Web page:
Found at the gallery, Ms. Athari said she had no comment, other than that she was “disappointed” by the Times article outlining the allegations against her former husband. Though divorced, they are regularly photographed in public together. She posted a photo of herself outside the gallery with him on her private Instagram account on Aug. 26.
Mr. Ariannejad said the gallery would not host Mr. Aghdashloo now, in the aftermath of the allegations. “We are not taking a position,” he said. “But we try to avoid the noise.”
Hajar Moradi, an Iranian-Canadian artist in Toronto who helped create the petition, said it was impossible for women to get justice in Iran, where they can be criminalized for simply reporting sexual assault, because extramarital relations are illegal. It was in Canada, she said, that she expected some kind of public support for the aggrieved women.
“Is it not enough that these women came out with their own names, putting their own pictures on the news and doing interviews in Farsi media as well, saying this happened to me?” Ms. Moradi asked. Referring to Mr. Ariannejad, she said, “Why does he not believe the women?”
Other Iranian-Canadian women also criticized Mr. Ariannejad’s refusal to emphatically dissociate the Tirgan festival from Mr. Aghdashloo.
“What does it say about him, this is who he works with?” said Safaneh Mohaghegh Neyshabouri, a Canadian-Iranian professor at the University of Calgary who helped create the petition. “I don’t think the Tirgan festival can morally afford to not take a stand. Not taking a stand in this case means the festival is not a safe space for women.”
In Iran, the allegations against Mr. Aghdashloo have led to fiery criticism of him on social media, setting off conversations within families about the nature of sexual abuse and the meaning of consent, including in conservative religious households where discussions about sex are ordinarily taboo.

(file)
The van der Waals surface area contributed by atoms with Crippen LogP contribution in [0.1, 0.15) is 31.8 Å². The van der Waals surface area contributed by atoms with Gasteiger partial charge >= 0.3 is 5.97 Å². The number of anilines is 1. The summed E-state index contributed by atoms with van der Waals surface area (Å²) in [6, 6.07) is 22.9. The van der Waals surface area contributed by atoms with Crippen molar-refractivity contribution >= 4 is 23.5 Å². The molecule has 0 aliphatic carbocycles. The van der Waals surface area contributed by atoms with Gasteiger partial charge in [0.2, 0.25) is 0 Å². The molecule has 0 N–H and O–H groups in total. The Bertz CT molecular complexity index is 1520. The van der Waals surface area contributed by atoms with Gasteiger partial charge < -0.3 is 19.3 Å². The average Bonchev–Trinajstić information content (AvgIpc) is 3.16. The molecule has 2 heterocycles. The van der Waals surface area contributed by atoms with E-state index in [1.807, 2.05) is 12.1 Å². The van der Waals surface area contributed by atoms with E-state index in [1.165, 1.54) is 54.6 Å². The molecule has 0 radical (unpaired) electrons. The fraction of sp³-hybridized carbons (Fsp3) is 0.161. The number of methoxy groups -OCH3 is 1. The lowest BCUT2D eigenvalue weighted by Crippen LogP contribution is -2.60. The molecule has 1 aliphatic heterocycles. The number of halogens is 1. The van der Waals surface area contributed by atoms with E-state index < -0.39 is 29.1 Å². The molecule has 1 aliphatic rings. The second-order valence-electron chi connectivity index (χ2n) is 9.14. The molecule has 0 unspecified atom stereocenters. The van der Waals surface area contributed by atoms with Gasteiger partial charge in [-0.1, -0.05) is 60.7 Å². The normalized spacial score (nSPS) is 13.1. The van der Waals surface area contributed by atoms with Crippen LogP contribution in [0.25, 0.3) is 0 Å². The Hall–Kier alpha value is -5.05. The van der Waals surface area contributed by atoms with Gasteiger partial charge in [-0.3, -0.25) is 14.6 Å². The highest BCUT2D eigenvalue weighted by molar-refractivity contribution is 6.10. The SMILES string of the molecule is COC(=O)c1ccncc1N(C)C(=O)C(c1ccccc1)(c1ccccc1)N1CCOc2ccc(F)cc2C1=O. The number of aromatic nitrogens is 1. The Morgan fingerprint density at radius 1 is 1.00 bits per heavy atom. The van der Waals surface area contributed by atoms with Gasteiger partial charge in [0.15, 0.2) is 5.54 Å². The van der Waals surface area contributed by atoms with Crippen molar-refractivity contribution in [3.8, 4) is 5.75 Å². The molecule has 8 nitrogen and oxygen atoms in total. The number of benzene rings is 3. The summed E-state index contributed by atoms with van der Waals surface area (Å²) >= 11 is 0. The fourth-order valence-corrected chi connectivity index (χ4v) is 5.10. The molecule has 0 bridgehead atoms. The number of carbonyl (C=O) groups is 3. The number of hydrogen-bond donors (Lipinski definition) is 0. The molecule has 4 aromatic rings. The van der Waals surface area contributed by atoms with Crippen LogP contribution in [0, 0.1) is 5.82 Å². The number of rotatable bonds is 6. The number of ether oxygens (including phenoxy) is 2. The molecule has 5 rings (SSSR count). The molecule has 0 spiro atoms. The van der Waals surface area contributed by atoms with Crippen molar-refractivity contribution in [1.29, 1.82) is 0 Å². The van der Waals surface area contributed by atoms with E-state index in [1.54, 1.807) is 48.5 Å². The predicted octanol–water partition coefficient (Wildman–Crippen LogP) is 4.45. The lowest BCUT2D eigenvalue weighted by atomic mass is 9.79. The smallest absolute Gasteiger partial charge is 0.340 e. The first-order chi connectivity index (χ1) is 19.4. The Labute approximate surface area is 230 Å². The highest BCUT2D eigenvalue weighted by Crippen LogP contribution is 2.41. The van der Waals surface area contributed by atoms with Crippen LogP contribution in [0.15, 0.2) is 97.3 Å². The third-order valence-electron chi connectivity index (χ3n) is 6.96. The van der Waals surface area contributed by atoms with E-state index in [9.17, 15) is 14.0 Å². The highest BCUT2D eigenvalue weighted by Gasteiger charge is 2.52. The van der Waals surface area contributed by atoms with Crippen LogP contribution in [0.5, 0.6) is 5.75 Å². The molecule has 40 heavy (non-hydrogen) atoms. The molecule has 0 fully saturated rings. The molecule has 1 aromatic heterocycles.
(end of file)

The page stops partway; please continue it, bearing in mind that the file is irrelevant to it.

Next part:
Abdulreza Davari, a senior adviser to former President Mahmoud Ahmadinejad, said he had discussed the subject with his own wife and daughter because of the Times article about Mr. Aghdashloo, which he described as having created “a huge impact on public opinion about Iran’s MeToo movement.”
Some Iranian artists and cartoonists have also publicly criticized Mr. Aghdashloo through their work. A sketch by the artist Behzad Kambouzia of Toronto, for example, depicts a female student of Mr. Aghdashloo’s covering a portrait of his face with black marks. A Tehran-based writer and artist, Fazel Torkaman, posted a message on his Instagram account chastising Mr. Aghdashloo’s defenders and saying his accusers deserve to be heard.
“Truth has a way of finding its way out, in the long run it will crash down from the sky,” he wrote.
Art is good medicine in these trying times – ThePeterboroughExaminer.com
The pandemic has placed unique stresses on our community, with economic anxiety — combined with worry for the well-being of loved ones — affecting our collective mental health. That’s why it’s important to remember that Peterborough has always had the arts to bring us together. For years, artists, art therapists, and community organizations in Peterborough have worked with the shared understanding that the arts can have a beneficial effect on our mental health.
“Over the last 10 years I’ve been part of a number of art projects that engage with community members,” says John Marris, a community artist and consultant based in Peterborough. “Particularly those who face marginalization through poverty, disability and mental illness.”
Over the years — and to this day — a number of local artists in Peterborough have been involved in projects at The Mount Community Centre, the Youth Emergency Shelter (YES), Peterborough Regional Health Centre, and the Abbey Retreat Centre cancer care facility — to name only a few.
“There are many local artists involved in these projects,” says Brian Nichols, a Peterborough-based artist and psychotherapist who uses art therapy in his practice. “We don’t teach artmaking — we explore possibilities with folks who attend. It’s usually not possible to discern who is the ‘teacher’ and who is the ‘student.’ We’re all in it together, and that’s the fun of it.”
Prior to COVID-19, the open studios program at The Mount Community Centre had between 20 and 30 participants each week. Now, the program is limited to eight people who must register to attend, and must be residents at The Mount.
“Brian and I have just completed a six-week program of weekly art making sessions at The Mount for Mount residents,” says Marris. “Historically, before COVID-19, Brian was facilitating a roster of artists working in sessions that were open to the whole community to drop in and make art. This had been going on for two years.”
The pandemic has made these kinds of practices more challenging. Fortunately, there are innovative ways to work around the restrictions.